Posts Tagged With: solitude

Quiet Solitude

What a gift to have — the time to sit, to spend hours alone, and to rise having accomplished something without hurry.

Today I only left home to grocery shop.  Otherwise, I’ve been here in the house with only the pets for company.  All I had on my agenda for today was organizing — and I didn’t care how much I got done.  There was no deadline, no time constraint.  In fact, my only goal for the whole weekend is to end up with a straight office and organized craft materials.

No alarm clock set, I simply woke when I was ready — and it wasn’t terribly late.  I read for a while, played online a bit.  I dressed, went grocery shopping, and came home to eat lunch.  After a bit of HGTV, I was sleepy and napped a bit.  Such leisure used to be a rare treat — usually achieved only on weekends when I didn’t have any grading, or during semester breaks.  Now, of course, no worries about grading or course preparation disturb my freedom.  Though I certainly have deadlines, those are fewer, and they are of my choosing, not imposed.

Before I could organize anything, I spent time working with the precious metal clay that I had left.  Before too long, seven new pieces lay drying on a mug warmer.  This is the first time in a couple of weeks that I’ve made anything with the PMC3, and it was overdue.  My only regret:  I had no more PMC3 clay to work with.  More is ordered, but for now I simply must spend time planning what to work on when it arrives.  Tomorrow, though, I’ll clean up and fire the new pieces.

It was a natural move at that point to begin sorting through the various things scattered in my pmc workspace and through the materials.  By the time I was finished, I could fit everything but the clay products, slip, and olive oil jar into one tote, and all of the different tools were bagged with like tools.  Much easier than digging through everything.  I still need to wipe off the surfaces, but there’s time for that tomorrow.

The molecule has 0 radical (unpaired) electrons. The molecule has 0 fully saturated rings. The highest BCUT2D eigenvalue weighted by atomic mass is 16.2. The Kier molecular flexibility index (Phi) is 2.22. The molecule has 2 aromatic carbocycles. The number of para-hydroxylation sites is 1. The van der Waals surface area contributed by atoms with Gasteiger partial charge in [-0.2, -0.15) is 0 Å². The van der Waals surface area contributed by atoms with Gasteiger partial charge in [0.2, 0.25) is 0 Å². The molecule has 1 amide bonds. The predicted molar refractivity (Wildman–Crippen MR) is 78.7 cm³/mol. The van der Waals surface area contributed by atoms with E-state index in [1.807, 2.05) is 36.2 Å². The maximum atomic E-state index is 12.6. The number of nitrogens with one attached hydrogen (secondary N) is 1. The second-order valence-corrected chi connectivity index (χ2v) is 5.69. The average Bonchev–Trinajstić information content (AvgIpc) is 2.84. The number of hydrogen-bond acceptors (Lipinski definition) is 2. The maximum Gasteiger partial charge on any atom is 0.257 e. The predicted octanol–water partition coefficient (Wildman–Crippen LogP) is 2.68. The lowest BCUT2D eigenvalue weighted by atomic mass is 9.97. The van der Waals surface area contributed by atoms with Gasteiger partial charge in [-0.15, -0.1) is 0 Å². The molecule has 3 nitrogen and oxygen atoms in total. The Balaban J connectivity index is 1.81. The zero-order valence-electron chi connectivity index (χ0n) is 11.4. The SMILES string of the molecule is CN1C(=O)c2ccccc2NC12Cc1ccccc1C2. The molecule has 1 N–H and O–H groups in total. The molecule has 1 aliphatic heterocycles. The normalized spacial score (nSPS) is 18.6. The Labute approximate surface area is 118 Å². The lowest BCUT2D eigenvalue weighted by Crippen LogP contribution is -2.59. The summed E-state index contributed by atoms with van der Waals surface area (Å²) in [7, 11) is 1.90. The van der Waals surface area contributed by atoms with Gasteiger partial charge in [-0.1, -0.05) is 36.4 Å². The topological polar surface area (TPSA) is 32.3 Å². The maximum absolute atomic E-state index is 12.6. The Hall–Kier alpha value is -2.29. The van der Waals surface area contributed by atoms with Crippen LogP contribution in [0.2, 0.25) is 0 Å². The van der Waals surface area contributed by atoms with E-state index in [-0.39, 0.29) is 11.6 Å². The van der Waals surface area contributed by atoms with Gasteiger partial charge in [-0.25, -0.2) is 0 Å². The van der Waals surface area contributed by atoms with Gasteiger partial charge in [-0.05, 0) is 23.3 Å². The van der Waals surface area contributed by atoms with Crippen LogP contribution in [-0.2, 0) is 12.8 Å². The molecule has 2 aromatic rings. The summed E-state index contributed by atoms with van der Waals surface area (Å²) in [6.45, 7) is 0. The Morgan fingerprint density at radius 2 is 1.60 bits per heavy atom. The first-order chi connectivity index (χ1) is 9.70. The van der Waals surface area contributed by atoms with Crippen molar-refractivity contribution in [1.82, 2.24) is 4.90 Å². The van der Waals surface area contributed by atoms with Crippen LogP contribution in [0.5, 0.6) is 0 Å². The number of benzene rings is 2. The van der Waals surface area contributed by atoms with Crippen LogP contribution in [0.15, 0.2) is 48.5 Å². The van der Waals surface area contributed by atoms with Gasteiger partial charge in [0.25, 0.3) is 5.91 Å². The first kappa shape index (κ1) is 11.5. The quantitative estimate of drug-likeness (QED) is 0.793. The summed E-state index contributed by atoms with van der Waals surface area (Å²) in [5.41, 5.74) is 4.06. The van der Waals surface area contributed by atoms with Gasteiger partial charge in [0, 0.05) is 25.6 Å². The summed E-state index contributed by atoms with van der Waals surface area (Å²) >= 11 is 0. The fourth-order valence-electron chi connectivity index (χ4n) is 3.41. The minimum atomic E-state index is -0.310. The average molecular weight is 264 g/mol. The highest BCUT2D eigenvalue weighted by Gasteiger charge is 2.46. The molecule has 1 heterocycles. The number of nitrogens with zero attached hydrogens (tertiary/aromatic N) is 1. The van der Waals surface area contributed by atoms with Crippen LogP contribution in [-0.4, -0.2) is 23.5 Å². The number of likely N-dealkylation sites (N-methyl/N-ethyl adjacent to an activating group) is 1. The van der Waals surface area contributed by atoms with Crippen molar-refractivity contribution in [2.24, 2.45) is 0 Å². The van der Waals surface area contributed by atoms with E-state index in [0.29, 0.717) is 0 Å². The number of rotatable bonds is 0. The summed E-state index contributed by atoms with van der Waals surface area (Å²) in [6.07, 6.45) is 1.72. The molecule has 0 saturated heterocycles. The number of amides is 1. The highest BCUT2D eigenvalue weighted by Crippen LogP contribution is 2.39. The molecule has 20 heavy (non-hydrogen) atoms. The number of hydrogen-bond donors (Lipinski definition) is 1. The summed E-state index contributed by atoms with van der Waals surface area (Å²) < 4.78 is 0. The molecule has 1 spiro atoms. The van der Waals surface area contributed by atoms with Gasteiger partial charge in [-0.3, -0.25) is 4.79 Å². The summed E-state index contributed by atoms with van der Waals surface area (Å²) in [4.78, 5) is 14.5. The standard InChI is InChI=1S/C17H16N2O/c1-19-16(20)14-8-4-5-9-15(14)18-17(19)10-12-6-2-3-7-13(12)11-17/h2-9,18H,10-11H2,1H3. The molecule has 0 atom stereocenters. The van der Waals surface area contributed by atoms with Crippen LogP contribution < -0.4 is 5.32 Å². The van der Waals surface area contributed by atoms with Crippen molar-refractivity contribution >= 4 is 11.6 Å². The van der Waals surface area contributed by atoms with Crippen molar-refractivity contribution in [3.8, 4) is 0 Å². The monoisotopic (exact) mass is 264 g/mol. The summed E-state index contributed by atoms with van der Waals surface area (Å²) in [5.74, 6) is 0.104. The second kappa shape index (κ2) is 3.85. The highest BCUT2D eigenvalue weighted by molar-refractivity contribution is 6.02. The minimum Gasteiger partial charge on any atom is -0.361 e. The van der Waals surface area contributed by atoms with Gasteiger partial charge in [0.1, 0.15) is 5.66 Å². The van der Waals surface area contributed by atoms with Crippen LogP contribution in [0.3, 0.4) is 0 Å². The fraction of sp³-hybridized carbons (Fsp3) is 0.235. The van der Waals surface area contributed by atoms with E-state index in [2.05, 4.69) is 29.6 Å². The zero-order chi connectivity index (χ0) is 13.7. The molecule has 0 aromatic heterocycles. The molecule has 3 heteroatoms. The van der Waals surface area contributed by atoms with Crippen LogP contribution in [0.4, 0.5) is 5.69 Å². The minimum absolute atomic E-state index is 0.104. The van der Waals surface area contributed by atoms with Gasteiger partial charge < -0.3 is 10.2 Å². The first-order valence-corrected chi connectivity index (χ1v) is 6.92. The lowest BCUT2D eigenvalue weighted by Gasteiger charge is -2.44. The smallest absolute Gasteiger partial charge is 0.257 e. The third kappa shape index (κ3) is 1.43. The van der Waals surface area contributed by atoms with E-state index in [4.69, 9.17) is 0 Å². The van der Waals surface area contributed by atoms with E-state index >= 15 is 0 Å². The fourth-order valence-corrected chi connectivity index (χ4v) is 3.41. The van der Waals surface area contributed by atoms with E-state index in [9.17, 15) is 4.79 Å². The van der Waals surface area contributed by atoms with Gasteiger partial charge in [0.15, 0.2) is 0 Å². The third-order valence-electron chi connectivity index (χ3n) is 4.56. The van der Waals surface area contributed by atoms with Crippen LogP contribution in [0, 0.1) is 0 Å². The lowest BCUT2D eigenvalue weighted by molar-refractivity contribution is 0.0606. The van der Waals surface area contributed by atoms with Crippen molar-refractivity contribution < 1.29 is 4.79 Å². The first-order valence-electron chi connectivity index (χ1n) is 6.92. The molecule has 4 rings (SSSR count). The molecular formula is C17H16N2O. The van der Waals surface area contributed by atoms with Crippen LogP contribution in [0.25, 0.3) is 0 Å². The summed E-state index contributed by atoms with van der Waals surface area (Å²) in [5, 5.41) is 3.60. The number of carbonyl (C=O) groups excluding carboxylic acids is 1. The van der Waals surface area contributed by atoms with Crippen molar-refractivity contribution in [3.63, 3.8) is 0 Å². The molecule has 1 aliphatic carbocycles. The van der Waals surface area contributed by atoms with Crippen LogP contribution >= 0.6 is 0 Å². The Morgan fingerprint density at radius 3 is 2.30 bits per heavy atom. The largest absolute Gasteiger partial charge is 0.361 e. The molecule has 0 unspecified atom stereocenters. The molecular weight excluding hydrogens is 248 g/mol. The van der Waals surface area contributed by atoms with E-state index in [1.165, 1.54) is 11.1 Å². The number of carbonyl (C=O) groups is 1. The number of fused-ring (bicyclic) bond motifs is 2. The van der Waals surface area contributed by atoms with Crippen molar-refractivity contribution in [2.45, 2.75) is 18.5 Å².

With that area neatly organized and arranged, I moved back to lie down and read.  No urge to rush.  No anxiety about time.  Just the need to shift my focus for a while.  

Reading always fills any moment I can find.  From my first discovery of Little Golden Books, I have been a willing captive of books. By this time of year, when I was growing up, my Christmas list always began with what books I wanted.  I’d browse the Sears Christmas catalog, selecting Nancy Drew books, or Hardy Boys books, or other series of adventure tales.  Shakespeare joined the list when I was a freshman in high school.  I was (and am still) the geeky kid who gladly picks up a random volume of any encyclopedia just to browse articles.  

Now in retirement, it isn’t unusual for me to spend hours reading, spaced out daily.  My morning ritual reads are online newspapers and news sites.  Novels and craft books fill in at different times during my day.  

Reading material today?  A couple of new craft books, a science fiction/fantasy novel.  And a scholarly book on Jean Lafitte and his brother, on piracy during the battle of New Orleans during the War of 1812.  

And so it was that I drifted from this house and time to other places, other universes, other times, and when it was time for a break, I shifted back to the living room, where my next task of organizing waited for me.

This time, I tackled the various containers of beads and wire and tools that I work with when I make jewelry — or at least what I often tote around with me to work on when I’m out at a coffeeshop or at McDonald’s near the university.  A couple of bags of new beads had to be sorted and placed in appropriate containers, labeled clearly by size and material.  I wasn’t really sure exactly what I have or what I need, which is one reason I needed to take the time for this.  Without a sense of what’s available, i can’t continue the jewelry I want to make for Christmas sales and gifts.  Otherwise, I’ll start something and realize that I lack the right wire.  This is exactly what happened to me last week, when I realized that I had no more 22-gauge or 24-gauge sterling silver wire, which is what I most commonly use with earrings.  Time for ordering, which I did at that point — and now I simply wait for the order to arrive.